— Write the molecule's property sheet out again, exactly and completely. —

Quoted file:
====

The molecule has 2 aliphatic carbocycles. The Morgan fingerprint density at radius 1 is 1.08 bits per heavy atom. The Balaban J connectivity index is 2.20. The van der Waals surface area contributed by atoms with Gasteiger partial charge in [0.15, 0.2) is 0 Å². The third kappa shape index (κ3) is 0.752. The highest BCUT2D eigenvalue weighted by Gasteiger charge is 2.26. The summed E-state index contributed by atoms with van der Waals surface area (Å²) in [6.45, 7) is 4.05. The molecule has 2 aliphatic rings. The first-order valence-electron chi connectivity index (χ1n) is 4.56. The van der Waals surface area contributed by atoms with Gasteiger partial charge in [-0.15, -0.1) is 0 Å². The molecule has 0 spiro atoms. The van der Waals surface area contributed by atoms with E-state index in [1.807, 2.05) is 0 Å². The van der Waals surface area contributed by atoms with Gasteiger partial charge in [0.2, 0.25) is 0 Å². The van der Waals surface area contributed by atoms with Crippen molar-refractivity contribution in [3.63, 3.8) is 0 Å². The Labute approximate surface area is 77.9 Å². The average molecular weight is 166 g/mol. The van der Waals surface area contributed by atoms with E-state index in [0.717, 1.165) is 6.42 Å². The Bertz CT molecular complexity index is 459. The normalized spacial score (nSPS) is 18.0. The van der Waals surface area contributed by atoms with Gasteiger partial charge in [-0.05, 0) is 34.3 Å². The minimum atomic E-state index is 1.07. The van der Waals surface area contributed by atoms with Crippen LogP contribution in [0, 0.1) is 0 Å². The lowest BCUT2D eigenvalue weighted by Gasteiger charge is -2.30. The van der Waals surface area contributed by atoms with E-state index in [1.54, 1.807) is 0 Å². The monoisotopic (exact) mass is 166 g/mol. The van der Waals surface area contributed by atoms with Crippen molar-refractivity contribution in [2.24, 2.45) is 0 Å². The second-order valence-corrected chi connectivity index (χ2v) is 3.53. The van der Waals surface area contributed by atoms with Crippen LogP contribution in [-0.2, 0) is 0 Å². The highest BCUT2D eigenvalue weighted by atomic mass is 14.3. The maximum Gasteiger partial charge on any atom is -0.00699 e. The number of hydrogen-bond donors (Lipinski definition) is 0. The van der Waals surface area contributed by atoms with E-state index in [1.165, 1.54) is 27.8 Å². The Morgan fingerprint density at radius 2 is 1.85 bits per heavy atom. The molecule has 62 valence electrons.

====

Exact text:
The molecule has 2 aliphatic carbocycles. The Morgan fingerprint density at radius 1 is 1.08 bits per heavy atom. The Balaban J connectivity index is 2.20. The van der Waals surface area contributed by atoms with Gasteiger partial charge in [0.15, 0.2) is 0 Å². The third kappa shape index (κ3) is 0.752. The highest BCUT2D eigenvalue weighted by Gasteiger charge is 2.26. The summed E-state index contributed by atoms with van der Waals surface area (Å²) in [6.45, 7) is 4.05. The molecule has 2 aliphatic rings. The first-order valence-electron chi connectivity index (χ1n) is 4.56. The van der Waals surface area contributed by atoms with Gasteiger partial charge in [-0.15, -0.1) is 0 Å². The molecule has 0 spiro atoms. The van der Waals surface area contributed by atoms with E-state index in [1.807, 2.05) is 0 Å². The van der Waals surface area contributed by atoms with Gasteiger partial charge in [0.2, 0.25) is 0 Å². The van der Waals surface area contributed by atoms with Crippen molar-refractivity contribution in [3.63, 3.8) is 0 Å². The Labute approximate surface area is 77.9 Å². The average molecular weight is 166 g/mol. The van der Waals surface area contributed by atoms with E-state index in [0.717, 1.165) is 6.42 Å². The Bertz CT molecular complexity index is 459. The normalized spacial score (nSPS) is 18.0. The van der Waals surface area contributed by atoms with Gasteiger partial charge in [-0.05, 0) is 34.3 Å². The minimum atomic E-state index is 1.07. The van der Waals surface area contributed by atoms with Crippen LogP contribution in [0, 0.1) is 0 Å². The lowest BCUT2D eigenvalue weighted by Gasteiger charge is -2.30. The van der Waals surface area contributed by atoms with E-state index in [1.54, 1.807) is 0 Å². The monoisotopic (exact) mass is 166 g/mol. The van der Waals surface area contributed by atoms with Crippen molar-refractivity contribution in [2.24, 2.45) is 0 Å². The second-order valence-corrected chi connectivity index (χ2v) is 3.53. The van der Waals surface area contributed by atoms with Crippen LogP contribution in [-0.2, 0) is 0 Å². The highest BCUT2D eigenvalue weighted by atomic mass is 14.3. The maximum Gasteiger partial charge on any atom is -0.00699 e. The number of hydrogen-bond donors (Lipinski definition) is 0. The van der Waals surface area contributed by atoms with E-state index in [1.165, 1.54) is 27.8 Å². The Morgan fingerprint density at radius 2 is 1.85 bits per heavy atom. The molecule has 62 valence electrons.